thank you for your kind response!
It seems it is becoming practice for companies seeking GDPR consultants to require liability for administrative fines and related costs incurred.
You have asked about the contracts, these are service/consulting contracts between GDPR consultant and SME company (client) which intends to source out the GDPR management/compliance to an external consultant. The services would typically include investigation of readiness for GDPR, preparation of guidelines the company should comply with with regards to GDPR, impact assessment and gap analysis.. The value of such contracts is a fraction of the administrative fines which might be implied upon the client by the authorities in case of GDPR breach. GDPR consultants who refuse to accept full liability for the administrative fines often loose their opportunities and clients.
I do not fully understand your paragraph on direct and consequential damages. Could you please kindly explain?
Thank you again for your time and help.
• NISSAN Europe (Alliance Renault)
Please share any market trends regarding "super caps" instead of unlimited liability in case of data and/or security breaches for SAAS, PAAS and IAAS contracts, Thanking you in advance, Hubert
Hubert - this wasn't SaaS, PaaS, IaaS specific - but on most recent contracts relating to ICT managed services I've worked on (network and apps support) customer took an approach of requesting unlimited liability, then relaxing back to super cap between £15 - £25m (depending on bargaining power).
Well, WILLFUL MISCONDUCT is clearly a breach of the agreement. Almost all of the contracts includes "The Contractor shall discharge its obligations in accordance with good industry practice" clause..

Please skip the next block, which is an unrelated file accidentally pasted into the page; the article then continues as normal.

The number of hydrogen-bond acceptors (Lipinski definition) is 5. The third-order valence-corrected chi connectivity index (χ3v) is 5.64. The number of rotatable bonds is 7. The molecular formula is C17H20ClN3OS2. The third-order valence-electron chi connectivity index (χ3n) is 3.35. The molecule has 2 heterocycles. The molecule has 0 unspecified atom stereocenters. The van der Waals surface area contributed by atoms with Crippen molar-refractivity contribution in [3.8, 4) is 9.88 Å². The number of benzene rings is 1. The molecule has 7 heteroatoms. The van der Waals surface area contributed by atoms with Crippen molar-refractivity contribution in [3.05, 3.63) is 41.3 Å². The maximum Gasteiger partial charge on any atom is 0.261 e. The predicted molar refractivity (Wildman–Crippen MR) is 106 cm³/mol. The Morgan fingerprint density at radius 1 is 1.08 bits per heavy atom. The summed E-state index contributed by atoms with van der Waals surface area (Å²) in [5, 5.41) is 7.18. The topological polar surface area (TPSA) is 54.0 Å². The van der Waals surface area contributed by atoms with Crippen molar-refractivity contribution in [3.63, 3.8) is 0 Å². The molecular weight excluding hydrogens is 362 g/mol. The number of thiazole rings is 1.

Willful misconduct clearly violates that, and i believe unless the Contract has such provision, the party cannot levy any kind of damages on the defaulting party.
Though the affected party by notice may ask for the substantial explanation of the defaulting party in this regard.
In case the affected party is the Authority, He may always holds the right to terminate the default party at any phase of the project.
Hope this helps.
• Bell Gully
Hi there, it depends on what legal jurisdiction you are operating in. In some jurisdictions "wilful misconduct" will have an established legal meaning. In others where it doesn't (including mine) it is actually sensible to flesh out the concept in your contract in order to (attempt to) mitigate any future uncertainty. These formulations will usually reference the party's intention, i.e., the party in question intended to commit the act or omission in question and knew/should have known that it was going to cause the other party to incur the loss. This is different from negligence (obviously) where you only have to show a duty of care. Whether your claim is for wilful misconduct or negligence, you will have still have to take the concept/test and "fit" it to the facts. Unfortunately it's never a binary kind of test.
As with any claim in tort you will then have to show causation i.e., (the wilful misconduct caused your loss) and that the loss wasn't too remote/excluded, e.g., if the other party excluded its liability for loss of revenue/profits and your loss = loss of revenue then you won't be able to claim damages. (Although it is actually pretty common for suppliers to agree that any liability caps/exclusions won't apply in the case of wilful misconduct).